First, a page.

Tip: Before ordering, ask if trans fats were used in preparing the food.

5. Frozen Food. This is a category where convenience often comes with a risk of clogged arteries.
  • Sara Lee Butter Streusel Coffee Cake — 0.5 grams
  • Pepperidge Farm Three-Layer Cake-Chocolate Fudge — 3.5 grams
  • Kid Cuisine All American Fried Chicken — 1.5 grams
  • Stouffer's Lasagna With Meat and Sauce — 0.5 grams
  • Betty Crocker Hamburger Helper mixes — from 0 to 0.5 grams
  • Betty Crocker Complete Meals Chicken and Buttermilk Biscuits — 2.5 grams
  • DiGiorno Microwave Rising Crust Pizza — 1.5 grams
  • Tombstone Original Pizza — 0
  • Freschetta Four-Cheese Pizza — 0.5 grams
  • Gorton's fish products — 0
  • Green Giant Pasta, Broccoli and Alfredo Sauce — 0.5 grams
Tip: Moore suggests making your own pizza, as that's where the trans fats often lurk in prepared pizzas. "It's easy. Mix some yeast, flour, salt, and liquid, and give it time to rise. Or use pita bread as a pizza platform."

Chips, Breakfast Cereals, And More

6. Baked Goods. Icings, fillings, and doughnut frying oils are among the most difficult to make without trans fats. What about your favorite bakery for ordering specialty birthday cakes? Ask them what kinds of oils and shortening they use in their cakes and frostings.

  • Betty Crocker Warm Delights, Cinnamon — 2 grams
  • Pillsbury Ready To Bake Sugar Cookies — 1.5 grams
  • Nestle Toll House refrigerated dough — 0 grams
Tip: Try baking at home, even if you don't know how. Moore says there are many excellent cookbooks that will help you with basic cooking skills.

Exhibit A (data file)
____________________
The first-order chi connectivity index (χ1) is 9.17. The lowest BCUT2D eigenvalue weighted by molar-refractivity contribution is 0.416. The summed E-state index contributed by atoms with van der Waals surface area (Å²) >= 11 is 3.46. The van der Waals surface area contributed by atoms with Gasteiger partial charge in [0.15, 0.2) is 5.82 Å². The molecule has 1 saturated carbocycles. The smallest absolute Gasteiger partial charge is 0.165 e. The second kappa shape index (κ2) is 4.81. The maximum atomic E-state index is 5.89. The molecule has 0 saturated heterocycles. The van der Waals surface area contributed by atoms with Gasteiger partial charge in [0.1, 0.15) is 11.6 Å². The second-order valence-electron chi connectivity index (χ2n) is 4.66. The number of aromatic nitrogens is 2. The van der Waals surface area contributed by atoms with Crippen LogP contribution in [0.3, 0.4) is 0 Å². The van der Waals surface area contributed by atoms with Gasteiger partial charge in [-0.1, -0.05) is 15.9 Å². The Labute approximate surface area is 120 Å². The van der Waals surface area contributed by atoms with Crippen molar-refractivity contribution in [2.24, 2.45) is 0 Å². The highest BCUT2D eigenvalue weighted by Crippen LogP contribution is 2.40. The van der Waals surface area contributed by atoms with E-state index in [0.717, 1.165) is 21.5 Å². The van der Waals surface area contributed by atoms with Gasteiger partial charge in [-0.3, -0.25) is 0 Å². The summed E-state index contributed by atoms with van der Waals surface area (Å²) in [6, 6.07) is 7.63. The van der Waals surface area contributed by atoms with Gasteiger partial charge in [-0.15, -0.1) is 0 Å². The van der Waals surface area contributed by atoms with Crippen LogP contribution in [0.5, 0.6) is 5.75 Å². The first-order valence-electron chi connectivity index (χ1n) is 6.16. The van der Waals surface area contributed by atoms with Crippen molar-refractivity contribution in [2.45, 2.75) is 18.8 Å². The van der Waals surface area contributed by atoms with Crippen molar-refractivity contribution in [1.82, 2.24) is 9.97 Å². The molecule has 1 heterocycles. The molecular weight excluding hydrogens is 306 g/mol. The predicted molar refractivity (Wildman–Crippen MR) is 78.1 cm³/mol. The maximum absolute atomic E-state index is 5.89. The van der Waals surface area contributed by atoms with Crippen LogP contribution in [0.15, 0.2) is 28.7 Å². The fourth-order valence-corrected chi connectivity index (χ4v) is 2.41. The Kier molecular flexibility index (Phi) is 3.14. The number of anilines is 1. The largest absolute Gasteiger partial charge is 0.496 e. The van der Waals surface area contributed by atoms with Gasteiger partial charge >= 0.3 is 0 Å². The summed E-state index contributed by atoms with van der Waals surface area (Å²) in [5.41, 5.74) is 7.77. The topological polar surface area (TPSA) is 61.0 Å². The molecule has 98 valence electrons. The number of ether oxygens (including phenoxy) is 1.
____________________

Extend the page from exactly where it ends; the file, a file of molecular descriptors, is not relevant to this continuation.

7. Chips And Crackers. Frito-Lay took the lead and reformulated its line of chips to eliminate trans fats long before the labeling requirement went into effect. Others followed suit.

  • Fritos — 0 grams
  • Lay's Potato Chips — 0 grams
  • Tostitos — 0 grams
  • Nabisco Ritz — 0 grams
  • Nabisco Wheat Thins — 0 grams
  • Nabisco Triscuit — 0 grams
  • Keebler Club — 0 grams
  • Cheese Nips — 0 grams
  • Pepperidge Farm Goldfish — 0 grams
Tip: Whole Foods stores do not carry products containing trans fats. Urge your grocery store to do the same.

8. Breakfast Food. The cereal and breakfast bar aisle isn't without its perils, but it's far safer than it used to be.

  • Cap'n Crunch — 0 grams
  • Kellogg's Corn Flakes — 0 grams
  • Total Raisin Bran — 0 grams
  • Kellogg Pop-Tarts — 0 grams
  • Quaker Breakfast Bites — 0.5 grams
  • Trix Milk 'n Cereal Bars — 1 gram
Tip: Even though the deadline for new labels was Jan. 1, 2006, manufacturers have been allowed to use up existing inventories so some products do not yet carry the new labels.

9. Cookies And Candy. Cookies and candies have been reformulated as well. Nabisco Chips Ahoy! Real Chocolate Chip Cookies used to have 1.5 grams of trans fats in a serving of three cookies. Now the value is listed as none, although the product does contain partially hydrogenated oils.

  • Oreo cookies — 0 grams
  • Lil' Debbie Fudge Brownies — 0.5 grams
  • Nestle candies — 0 grams
Tip: Cookies and candy are nothing but empty calories. Satisfy your sweet tooth with an apple, banana, or pear.

10. Toppings And Dips. This category includes nondairy creamers, flavored coffees, whipped toppings, bean dips, gravy mixes, and salad dressings. Most salad dressings today are trans fat-free, and you'll find a number of the other products in this category without trans fats as well.

  • Coffee-Mate — 0 grams
  • General Foods International Flavored Coffees — 0 grams
  • Cool Whip — 0 grams
  • Old El Paso Bean Dip — 0 grams
Tip: Remember to read labels so you can avoid saturated fats, too. And take your reading glasses to the supermarket. You'll need them to read many products' ingredients lists.

Sources: U.S. Department of Health and Human Services: "2005 Dietary Guidelines for Americans." Cindy Moore, MS, RD, director of nutrition therapy, The Cleveland Clinic. Consumer Reports: "Bad fats in Common Foods." FDA: "Questions and Answers about Trans Fat Nutrition Labeling."

By Leanna Skarnulis
Reviewed by Louise Chang, MD
© 2006, WebMD Inc. All rights reserved